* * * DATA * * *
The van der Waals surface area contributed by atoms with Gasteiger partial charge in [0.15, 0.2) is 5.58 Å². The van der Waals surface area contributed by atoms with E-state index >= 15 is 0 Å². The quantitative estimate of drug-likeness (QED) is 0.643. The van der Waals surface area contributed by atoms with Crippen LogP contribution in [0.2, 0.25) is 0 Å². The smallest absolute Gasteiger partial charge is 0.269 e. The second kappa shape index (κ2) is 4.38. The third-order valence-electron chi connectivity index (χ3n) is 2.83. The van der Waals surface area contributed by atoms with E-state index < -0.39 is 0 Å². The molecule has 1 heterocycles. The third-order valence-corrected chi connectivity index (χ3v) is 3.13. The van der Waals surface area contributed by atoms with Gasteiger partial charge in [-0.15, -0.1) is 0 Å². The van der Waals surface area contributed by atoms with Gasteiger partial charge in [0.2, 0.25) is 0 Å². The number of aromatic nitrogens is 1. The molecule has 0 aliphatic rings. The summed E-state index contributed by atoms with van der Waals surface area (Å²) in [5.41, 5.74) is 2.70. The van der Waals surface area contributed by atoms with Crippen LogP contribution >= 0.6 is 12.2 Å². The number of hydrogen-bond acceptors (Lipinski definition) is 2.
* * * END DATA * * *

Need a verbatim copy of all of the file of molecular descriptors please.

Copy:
The van der Waals surface area contributed by atoms with Gasteiger partial charge in [0.15, 0.2) is 5.58 Å². The van der Waals surface area contributed by atoms with E-state index >= 15 is 0 Å². The quantitative estimate of drug-likeness (QED) is 0.643. The van der Waals surface area contributed by atoms with Crippen LogP contribution in [0.2, 0.25) is 0 Å². The smallest absolute Gasteiger partial charge is 0.269 e. The second kappa shape index (κ2) is 4.38. The third-order valence-electron chi connectivity index (χ3n) is 2.83. The van der Waals surface area contributed by atoms with E-state index < -0.39 is 0 Å². The molecule has 1 heterocycles. The third-order valence-corrected chi connectivity index (χ3v) is 3.13. The van der Waals surface area contributed by atoms with Gasteiger partial charge in [-0.15, -0.1) is 0 Å². The van der Waals surface area contributed by atoms with Gasteiger partial charge in [0.2, 0.25) is 0 Å². The number of aromatic nitrogens is 1. The molecule has 0 aliphatic rings. The summed E-state index contributed by atoms with van der Waals surface area (Å²) in [5.41, 5.74) is 2.70. The van der Waals surface area contributed by atoms with Crippen LogP contribution >= 0.6 is 12.2 Å². The number of hydrogen-bond acceptors (Lipinski definition) is 2.